In this Monday column, Christy Murdock Edgar asks agents across the nation to share the lessons they’ve learned during their time in the industry. This week, Detroit’s social media star Erica Collica.
In this Monday column, Christy Murdock Edgar asks agents across the nation to share the lessons they’ve learned during their time in the industry.
If you’re active on Instagram, you’ve certainly been dazzled by the work of Detroit broker Erica Collica. The Max Broock real estate pro’s @meeterica is the place to be for her thousands of fans and followers.
How did she learn to combine her own signature style with the cool vibe of the Detroit neighborhoods she reps? By learning from the best and taking time to truly listen.
How long have you been in the business?
I’ve been in real estate sales full time for over 12 years now. Before that, I worked for my friend’s father who was a developer as an hourly employee sitting in his model homes.
He put me on a bonus structure, so every customer that I procured from an open house that led to a sales contract netted me a $1,000 bonus. I was 17 years old, and I remember sitting there counting all the homes in the subdivision that were for sale — thousands of dollars in bonuses in my mind.
I went to the book store immediately and drained my little bank account by purchasing books on how to sell real estate.
Every day, I would read and highlight scripts in sales and would test them on the people who walked in. I must have looked ridiculous at my age, but that didn’t stop me.
Next thing I knew, I had one sale, two sales, three — and the rest is history!
Where do you see yourself in 5 years?
As my local market in Detroit is growing rapidly with new development, I hope to be the exclusive sales agent for a large number of new residential sales projects in the city.
Since starting in new development, it has always been my dream to live in the city (check) and lead a team of people for new projects.
I bring a large value add with my social media following and digital marketing plan. I have all of these ideas, and I cannot wait to execute when the right time comes. I’m just going to go ahead and put that out into the universe right now. Ask, believe and receive, right?
What’s one big lesson you’ve learned in real estate?
Our human instinct is to panic and call, email or text, but ultimately, you will end up negotiating against yourself. Be patient, and listen carefully — it will pay off in spades.
How did you learn it?
I remember in 2008, right when the recession hit: I was 24 years old and was negotiating one of the toughest deals of my two-year-old baby career. I was representing the buyers, and the sellers were a group of well-known estate attorneys along with their very experienced agent — she had 30 years on me.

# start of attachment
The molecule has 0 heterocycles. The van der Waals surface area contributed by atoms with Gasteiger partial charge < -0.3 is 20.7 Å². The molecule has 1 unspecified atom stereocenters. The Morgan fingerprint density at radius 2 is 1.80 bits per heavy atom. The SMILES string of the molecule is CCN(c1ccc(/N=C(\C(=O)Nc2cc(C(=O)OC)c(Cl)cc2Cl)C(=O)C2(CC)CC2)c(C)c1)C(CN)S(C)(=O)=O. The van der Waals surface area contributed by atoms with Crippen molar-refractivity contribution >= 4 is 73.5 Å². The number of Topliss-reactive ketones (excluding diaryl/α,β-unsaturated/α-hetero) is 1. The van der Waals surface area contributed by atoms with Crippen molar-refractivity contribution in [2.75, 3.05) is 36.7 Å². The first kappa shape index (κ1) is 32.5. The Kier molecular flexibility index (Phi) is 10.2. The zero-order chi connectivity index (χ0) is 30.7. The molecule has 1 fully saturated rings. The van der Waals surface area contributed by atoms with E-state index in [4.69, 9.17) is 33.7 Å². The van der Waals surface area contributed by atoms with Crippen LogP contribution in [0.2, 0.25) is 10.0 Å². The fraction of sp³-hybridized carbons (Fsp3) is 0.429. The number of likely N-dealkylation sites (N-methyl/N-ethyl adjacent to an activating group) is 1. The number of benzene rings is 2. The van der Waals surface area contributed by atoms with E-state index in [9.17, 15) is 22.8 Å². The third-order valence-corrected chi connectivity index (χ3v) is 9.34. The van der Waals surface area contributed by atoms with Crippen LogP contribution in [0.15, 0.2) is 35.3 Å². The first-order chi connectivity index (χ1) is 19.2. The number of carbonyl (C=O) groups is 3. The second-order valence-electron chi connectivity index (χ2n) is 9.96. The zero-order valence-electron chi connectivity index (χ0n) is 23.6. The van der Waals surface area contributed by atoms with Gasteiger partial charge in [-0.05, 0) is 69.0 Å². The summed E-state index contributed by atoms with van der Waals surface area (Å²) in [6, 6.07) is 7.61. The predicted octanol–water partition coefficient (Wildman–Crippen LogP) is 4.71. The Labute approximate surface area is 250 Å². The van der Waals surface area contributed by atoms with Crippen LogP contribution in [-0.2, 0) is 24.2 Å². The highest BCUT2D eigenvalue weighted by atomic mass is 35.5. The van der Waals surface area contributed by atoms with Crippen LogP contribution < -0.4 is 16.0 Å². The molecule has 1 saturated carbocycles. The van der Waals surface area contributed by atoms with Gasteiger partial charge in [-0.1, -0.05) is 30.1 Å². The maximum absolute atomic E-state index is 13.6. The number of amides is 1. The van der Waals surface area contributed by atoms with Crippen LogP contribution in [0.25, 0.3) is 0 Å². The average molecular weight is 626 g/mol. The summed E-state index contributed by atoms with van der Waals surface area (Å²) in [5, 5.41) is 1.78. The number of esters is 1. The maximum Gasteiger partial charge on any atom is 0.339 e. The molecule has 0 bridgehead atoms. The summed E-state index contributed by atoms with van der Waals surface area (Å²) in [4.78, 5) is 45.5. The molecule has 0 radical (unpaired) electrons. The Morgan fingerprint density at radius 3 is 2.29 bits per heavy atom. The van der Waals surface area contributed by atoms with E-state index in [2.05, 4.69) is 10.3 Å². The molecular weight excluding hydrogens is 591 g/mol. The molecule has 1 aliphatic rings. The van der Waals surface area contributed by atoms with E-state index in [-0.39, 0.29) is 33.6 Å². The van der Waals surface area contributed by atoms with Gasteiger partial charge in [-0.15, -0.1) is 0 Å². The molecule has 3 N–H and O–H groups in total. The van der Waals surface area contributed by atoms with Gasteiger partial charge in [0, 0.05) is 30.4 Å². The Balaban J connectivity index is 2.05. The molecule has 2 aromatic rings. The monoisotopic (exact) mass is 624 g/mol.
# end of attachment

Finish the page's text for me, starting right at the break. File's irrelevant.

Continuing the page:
We had been going back and forth for more than a week, and we were about $10,000 apart on a $450,000 purchase. My buyers where not coming up, and the sellers where not coming down.
I was sitting at my kitchen table after eating dinner, and the phone rang; it was the sellers’ agent asking if I had made any progress with the buyers. I told her we were firm, exactly why we were firm, and I stopped talking.
There was complete silence on the line —I am not kidding you, for probably close to a minute. My heart was racing. Finally, she simply said “OK, I will call the attorneys.” Phew.
Nearly a complete 24 hours went by with no reply. I remember wanting to just touch base to see if she had any update, but I knew I had said and done all I could. There was nothing left to say. So I waited.
Suddenly, at 11 p.m. at night I received an email with a fully executed PA notifying me that we had a deal. I actually cried. I’m laughing now, but it took everything in me to follow that golden rule of negotiations, “Whoever talks first, loses.”
Try it sometime; trust me on this one.
What advice would you give to new agents?
Be collaborative with other agents, especially experienced ones you can learn from. If you get a lead and are not sure how to close it, ask for help, and offer to split the deal with that other agent. The top producing agents are busy, and time is money.
If you offer to split the deal, number one, you are compensating them for their time; two, you’re developing a relationship with that agent that may lead to more opportunity; and three, you can bet on closing that lead. Something is better than nothing, if you get my drift!
There is enough to go around for everyone, and there always will be if you do the right thing. Serve your client to the best of your ability even if that means giving up some of the monetary profit.
Are you an agent with a story everyone can learn something from? Reach out to us (contributors@Inman.com). We look forward to featuring more of our best agents and brokers in a future edition of “Lesson learned.”